LONDON (Reuters) -British police said they had issued an urgent appeal to find a former soldier suspected of terrorism offences who went on the run after escaping from a London prison on Wednesday.
Daniel Abed Khalife, 21, who was being held in prison while he awaited trial, is believed to have escaped from HMP Wandsworth shortly before 8 a.m. (0700 GMT), London police said in a statement.
The BBC and other media reported he had been working in the kitchens of the jail and had got out by strapping himself to the bottom of a food delivery van.
An alert was issued by police to Britain's ports and airports, including London Heathrow, where travellers faced delays because of additional security checks.
"Due to a police matter, there are currently enhanced checks on outbound traffic at the Port of Dover and other portals within the UK," the busy port, Britain's main gateway to Europe, said in a statement.
Police advised the public not to approach Khalife, who is 6ft 2ins tall (1.88 m) and was wearing a white T-shirt, red and white chequered trousers and brown steel toe cap boots.
"We have a team of officers who are making extensive and urgent enquiries in order to locate and detain Khalife as quickly as possible," said Commander Dominic Murphy, head of the London police's Counter Terrorism Command.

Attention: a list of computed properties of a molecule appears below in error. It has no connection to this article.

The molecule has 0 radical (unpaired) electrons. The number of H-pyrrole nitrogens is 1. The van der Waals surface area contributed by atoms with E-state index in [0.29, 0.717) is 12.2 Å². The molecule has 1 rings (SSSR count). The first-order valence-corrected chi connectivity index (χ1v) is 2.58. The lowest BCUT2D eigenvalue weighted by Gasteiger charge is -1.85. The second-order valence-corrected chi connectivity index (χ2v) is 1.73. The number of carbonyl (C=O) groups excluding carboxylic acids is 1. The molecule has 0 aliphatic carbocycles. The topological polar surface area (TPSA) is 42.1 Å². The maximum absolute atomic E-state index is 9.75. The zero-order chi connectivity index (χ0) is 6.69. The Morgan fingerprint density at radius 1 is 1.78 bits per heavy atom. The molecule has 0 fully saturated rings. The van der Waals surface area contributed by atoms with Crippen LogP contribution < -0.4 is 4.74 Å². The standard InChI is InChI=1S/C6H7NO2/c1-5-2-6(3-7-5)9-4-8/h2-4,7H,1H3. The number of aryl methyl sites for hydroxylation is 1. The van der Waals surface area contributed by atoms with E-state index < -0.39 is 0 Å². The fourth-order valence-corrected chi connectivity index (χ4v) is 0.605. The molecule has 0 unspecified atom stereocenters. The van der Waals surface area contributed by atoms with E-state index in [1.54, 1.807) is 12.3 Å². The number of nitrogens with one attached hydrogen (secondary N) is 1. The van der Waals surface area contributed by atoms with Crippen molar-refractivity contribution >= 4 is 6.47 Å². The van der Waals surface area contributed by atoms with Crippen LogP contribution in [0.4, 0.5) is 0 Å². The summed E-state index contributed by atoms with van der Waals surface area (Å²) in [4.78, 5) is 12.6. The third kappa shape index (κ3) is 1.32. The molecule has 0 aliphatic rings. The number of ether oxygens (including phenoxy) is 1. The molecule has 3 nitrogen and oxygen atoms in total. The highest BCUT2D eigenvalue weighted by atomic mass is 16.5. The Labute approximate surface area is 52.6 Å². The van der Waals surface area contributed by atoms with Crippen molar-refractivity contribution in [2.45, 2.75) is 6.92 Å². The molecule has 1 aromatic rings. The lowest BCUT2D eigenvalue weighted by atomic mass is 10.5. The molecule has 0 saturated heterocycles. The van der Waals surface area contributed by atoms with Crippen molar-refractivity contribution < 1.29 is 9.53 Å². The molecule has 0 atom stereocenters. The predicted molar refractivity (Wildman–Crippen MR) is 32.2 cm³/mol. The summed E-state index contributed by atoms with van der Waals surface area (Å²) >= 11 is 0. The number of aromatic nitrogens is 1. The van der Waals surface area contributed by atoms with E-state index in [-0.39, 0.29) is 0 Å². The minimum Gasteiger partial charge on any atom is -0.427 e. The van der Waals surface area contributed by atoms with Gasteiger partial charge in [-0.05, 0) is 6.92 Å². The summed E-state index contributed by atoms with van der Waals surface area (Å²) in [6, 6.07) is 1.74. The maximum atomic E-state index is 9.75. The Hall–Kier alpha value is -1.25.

"I also want to reassure the public that we have no information which indicates, nor any reason to believe that Khalife poses, a threat to the wider public."
Khalife, who was based at barracks in central England at the time of the alleged offences, is accused of eliciting or trying to elicit information "likely to be useful to a person committing or preparing an act of terrorism".
He was also charged with making a bomb hoax by placing three canisters with wires on a desk "with the intention of inducing in another a belief that the said article was likely to explode or ignite".
Police later added an offence of obtaining information which might be "directly or indirectly useful to an enemy" in contravention of the Official Secrets Act.
He was discharged from the army in May, the defence ministry said.
(Reporting by Michael Holden and Sam Tobin; Editing by Kylie MacLellan and Nick Macfie)